As you Like it

Page 18

Ros. O most gentle Iupiter, what tedious homilie of Loue haue you wearied your parishioners withall, and neuer cri'de, haue patience good people

Cel. How now backe friends: Shepheard, go off a little: go with him sirrah

Clo. Come Shepheard, let vs make an honorable retreit, though not with bagge and baggage, yet with scrip and scrippage. Enter.

Cel. Didst thou heare these verses? Ros. O yes, I heard them all, and more too, for some of them had in them more feete then the Verses would beare

Cel. That's no matter: the feet might beare y verses

Ros. I, but the feet were lame, and could not beare themselues without the verse, and therefore stood lamely in the verse

Cel. But didst thou heare without wondering, how thy name should be hang'd and carued vpon these trees? Ros. I was seuen of the nine daies out of the wonder, before you came: for looke heere what I found on a Palme tree; I was neuer so berim'd since Pythagoras time that I was an Irish Rat, which I can hardly remember

Cel. Tro you, who hath done this? Ros. Is it a man? Cel. And a chaine that you once wore about his neck: change you colour? Ros. I pre'thee who? Cel. O Lord, Lord, it is a hard matter for friends to meete; but Mountaines may bee remoou'd with Earthquakes, and so encounter

Ros. Nay, but who is it? Cel. Is it possible? Ros. Nay, I pre'thee now, with most petitionary vehemence, tell me who it is

Cel. O wonderfull, wonderfull, and most wonderfull wonderfull, and yet againe wonderful, and after that out of all hooping

Ros. Good my complection, dost thou think though I am caparison'd like a man, I haue a doublet and hose in my disposition? One inch of delay more, is a South-sea of discouerie. I pre'thee tell me, who is it quickely, and speake apace: I would thou couldst stammer, that thou might'st powre this conceal'd man out of thy mouth, as Wine comes out of a narrow-mouth'd bottle: either too much at once, or none at all. I pre'thee take the Corke out of thy mouth, that I may drinke thy tydings

Cel. So you may put a man in your belly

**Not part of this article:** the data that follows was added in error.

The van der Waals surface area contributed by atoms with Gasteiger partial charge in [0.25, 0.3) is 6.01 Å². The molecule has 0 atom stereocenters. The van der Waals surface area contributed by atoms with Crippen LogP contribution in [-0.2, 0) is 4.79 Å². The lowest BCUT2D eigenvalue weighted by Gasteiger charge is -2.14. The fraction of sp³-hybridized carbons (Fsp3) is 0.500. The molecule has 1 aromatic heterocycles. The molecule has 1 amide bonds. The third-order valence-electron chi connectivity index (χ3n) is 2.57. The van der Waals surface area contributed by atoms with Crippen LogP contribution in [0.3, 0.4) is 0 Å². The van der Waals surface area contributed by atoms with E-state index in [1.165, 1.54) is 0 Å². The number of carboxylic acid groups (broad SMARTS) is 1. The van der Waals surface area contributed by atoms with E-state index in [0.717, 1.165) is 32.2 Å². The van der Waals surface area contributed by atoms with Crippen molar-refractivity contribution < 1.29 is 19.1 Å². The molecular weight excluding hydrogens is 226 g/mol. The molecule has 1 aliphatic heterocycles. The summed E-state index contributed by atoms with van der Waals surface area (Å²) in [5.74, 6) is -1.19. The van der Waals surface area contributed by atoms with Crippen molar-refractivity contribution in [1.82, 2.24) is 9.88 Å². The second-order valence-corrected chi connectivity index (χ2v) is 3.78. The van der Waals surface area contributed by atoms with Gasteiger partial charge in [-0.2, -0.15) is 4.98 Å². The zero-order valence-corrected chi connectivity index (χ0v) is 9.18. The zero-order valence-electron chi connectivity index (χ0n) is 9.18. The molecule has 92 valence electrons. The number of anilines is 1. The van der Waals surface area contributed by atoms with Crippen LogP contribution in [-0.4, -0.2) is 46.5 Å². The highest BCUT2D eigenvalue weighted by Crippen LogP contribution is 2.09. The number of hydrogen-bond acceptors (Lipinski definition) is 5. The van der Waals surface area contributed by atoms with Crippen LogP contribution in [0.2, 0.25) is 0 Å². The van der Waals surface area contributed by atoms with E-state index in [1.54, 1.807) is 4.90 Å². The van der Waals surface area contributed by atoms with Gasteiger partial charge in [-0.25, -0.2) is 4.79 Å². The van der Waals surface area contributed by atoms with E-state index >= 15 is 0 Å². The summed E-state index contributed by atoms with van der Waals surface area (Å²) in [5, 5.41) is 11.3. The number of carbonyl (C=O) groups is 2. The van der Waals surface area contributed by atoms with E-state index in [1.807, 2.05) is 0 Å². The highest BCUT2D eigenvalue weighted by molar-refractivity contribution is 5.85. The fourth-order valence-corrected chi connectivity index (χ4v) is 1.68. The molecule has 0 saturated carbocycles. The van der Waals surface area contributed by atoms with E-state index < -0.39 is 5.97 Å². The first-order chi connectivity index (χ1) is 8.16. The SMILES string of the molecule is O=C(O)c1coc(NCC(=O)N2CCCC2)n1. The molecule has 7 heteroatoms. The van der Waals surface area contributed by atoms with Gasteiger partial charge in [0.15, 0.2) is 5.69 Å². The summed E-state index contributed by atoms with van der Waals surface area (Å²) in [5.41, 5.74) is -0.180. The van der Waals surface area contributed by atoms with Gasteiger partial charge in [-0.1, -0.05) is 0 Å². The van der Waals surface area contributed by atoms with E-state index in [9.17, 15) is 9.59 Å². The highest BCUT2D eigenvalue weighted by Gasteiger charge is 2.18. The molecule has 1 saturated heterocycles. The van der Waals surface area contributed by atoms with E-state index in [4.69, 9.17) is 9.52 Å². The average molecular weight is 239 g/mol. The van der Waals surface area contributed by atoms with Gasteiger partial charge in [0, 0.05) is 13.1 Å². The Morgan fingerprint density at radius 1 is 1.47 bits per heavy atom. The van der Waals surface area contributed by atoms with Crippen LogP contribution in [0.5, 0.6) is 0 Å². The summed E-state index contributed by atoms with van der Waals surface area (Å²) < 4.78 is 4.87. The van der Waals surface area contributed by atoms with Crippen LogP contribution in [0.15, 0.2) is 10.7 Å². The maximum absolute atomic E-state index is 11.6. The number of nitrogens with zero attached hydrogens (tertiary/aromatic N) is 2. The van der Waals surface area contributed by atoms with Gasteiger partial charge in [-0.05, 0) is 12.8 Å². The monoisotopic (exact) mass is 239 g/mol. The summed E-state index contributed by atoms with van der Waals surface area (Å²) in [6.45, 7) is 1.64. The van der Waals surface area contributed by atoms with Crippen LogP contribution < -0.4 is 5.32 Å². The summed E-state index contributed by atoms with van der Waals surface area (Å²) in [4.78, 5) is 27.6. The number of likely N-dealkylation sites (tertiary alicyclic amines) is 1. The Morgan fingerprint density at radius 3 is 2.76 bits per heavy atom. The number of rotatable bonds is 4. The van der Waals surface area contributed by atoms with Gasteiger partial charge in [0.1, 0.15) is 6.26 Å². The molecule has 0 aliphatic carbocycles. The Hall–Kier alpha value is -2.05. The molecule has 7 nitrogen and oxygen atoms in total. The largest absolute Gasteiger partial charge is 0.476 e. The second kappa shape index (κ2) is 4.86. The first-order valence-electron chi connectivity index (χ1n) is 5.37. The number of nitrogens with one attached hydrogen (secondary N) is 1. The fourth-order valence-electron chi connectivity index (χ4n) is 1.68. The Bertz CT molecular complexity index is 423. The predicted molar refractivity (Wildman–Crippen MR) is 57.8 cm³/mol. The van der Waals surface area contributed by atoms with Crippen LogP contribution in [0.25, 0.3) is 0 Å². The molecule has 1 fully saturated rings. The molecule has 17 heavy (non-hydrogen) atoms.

Ros. Is he of Gods making? What manner of man? Is his head worth a hat? Or his chin worth a beard? Cel. Nay, he hath but a little beard

Ros. Why God will send more, if the man will bee thankful: let me stay the growth of his beard, if thou delay me not the knowledge of his chin

Cel. It is yong Orlando, that tript vp the Wrastlers heeles, and your heart, both in an instant

Ros. Nay, but the diuell take mocking: speake sadde brow, and true maid

Cel. I'faith (Coz) tis he

Ros. Orlando? Cel. Orlando

Ros. Alas the day, what shall I do with my doublet & hose? What did he when thou saw'st him? What sayde he? How look'd he? Wherein went he? What makes hee heere? Did he aske for me? Where remaines he? How parted he with thee? And when shalt thou see him againe? Answer me in one word

Cel. You must borrow me Gargantuas mouth first: 'tis a Word too great for any mouth of this Ages size, to say I and no, to these particulars, is more then to answer in a Catechisme

Ros. But doth he know that I am in this Forrest, and in mans apparrell? Looks he as freshly, as he did the day he Wrastled? Cel. It is as easie to count Atomies as to resolue the propositions of a Louer: but take a taste of my finding him, and rellish it with good obseruance. I found him vnder a tree like a drop'd Acorne

William Shakespeare
Classic Literature Library

All Pages of This Book